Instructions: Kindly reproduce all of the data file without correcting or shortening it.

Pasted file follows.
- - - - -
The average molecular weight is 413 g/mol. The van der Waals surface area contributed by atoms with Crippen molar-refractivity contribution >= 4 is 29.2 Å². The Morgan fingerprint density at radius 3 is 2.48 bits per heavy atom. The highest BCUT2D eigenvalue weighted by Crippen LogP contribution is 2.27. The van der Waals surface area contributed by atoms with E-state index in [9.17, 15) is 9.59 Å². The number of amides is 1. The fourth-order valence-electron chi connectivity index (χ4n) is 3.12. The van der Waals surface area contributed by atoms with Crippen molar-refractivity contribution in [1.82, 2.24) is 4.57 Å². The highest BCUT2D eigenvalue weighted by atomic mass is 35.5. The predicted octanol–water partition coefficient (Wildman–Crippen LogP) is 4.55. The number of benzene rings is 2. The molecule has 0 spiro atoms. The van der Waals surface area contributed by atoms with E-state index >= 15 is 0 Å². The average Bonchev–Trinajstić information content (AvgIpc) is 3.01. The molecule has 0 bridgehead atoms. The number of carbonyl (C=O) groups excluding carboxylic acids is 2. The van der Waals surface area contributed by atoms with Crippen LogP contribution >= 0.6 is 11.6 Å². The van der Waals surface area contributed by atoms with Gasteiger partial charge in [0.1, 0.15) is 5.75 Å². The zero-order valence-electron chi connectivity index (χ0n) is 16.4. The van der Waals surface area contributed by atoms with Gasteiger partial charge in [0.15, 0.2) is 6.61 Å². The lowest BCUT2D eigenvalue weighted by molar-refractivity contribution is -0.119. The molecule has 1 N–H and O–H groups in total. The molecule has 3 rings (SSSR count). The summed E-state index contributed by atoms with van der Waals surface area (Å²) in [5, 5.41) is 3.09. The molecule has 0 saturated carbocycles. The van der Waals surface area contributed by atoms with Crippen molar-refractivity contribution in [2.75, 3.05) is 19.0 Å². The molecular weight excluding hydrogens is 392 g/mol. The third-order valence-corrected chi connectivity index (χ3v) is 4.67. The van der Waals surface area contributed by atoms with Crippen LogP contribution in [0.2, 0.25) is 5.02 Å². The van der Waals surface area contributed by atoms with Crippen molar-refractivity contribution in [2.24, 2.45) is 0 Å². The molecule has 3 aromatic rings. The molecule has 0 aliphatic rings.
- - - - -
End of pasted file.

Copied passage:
The average molecular weight is 413 g/mol. The van der Waals surface area contributed by atoms with Crippen molar-refractivity contribution >= 4 is 29.2 Å². The Morgan fingerprint density at radius 3 is 2.48 bits per heavy atom. The highest BCUT2D eigenvalue weighted by Crippen LogP contribution is 2.27. The van der Waals surface area contributed by atoms with E-state index in [9.17, 15) is 9.59 Å². The number of amides is 1. The fourth-order valence-electron chi connectivity index (χ4n) is 3.12. The van der Waals surface area contributed by atoms with Crippen molar-refractivity contribution in [1.82, 2.24) is 4.57 Å². The highest BCUT2D eigenvalue weighted by atomic mass is 35.5. The predicted octanol–water partition coefficient (Wildman–Crippen LogP) is 4.55. The number of benzene rings is 2. The molecule has 0 spiro atoms. The van der Waals surface area contributed by atoms with E-state index >= 15 is 0 Å². The average Bonchev–Trinajstić information content (AvgIpc) is 3.01. The molecule has 0 bridgehead atoms. The number of carbonyl (C=O) groups excluding carboxylic acids is 2. The van der Waals surface area contributed by atoms with Crippen LogP contribution >= 0.6 is 11.6 Å². The van der Waals surface area contributed by atoms with Gasteiger partial charge in [0.1, 0.15) is 5.75 Å². The zero-order valence-electron chi connectivity index (χ0n) is 16.4. The van der Waals surface area contributed by atoms with Gasteiger partial charge in [0.15, 0.2) is 6.61 Å². The lowest BCUT2D eigenvalue weighted by molar-refractivity contribution is -0.119. The molecule has 1 N–H and O–H groups in total. The molecule has 3 rings (SSSR count). The summed E-state index contributed by atoms with van der Waals surface area (Å²) in [5, 5.41) is 3.09. The molecule has 0 saturated carbocycles. The van der Waals surface area contributed by atoms with Crippen molar-refractivity contribution in [2.75, 3.05) is 19.0 Å². The molecular weight excluding hydrogens is 392 g/mol. The third-order valence-corrected chi connectivity index (χ3v) is 4.67. The van der Waals surface area contributed by atoms with Crippen LogP contribution in [0.2, 0.25) is 5.02 Å². The van der Waals surface area contributed by atoms with Crippen molar-refractivity contribution in [2.24, 2.45) is 0 Å². The molecule has 3 aromatic rings. The molecule has 0 aliphatic rings.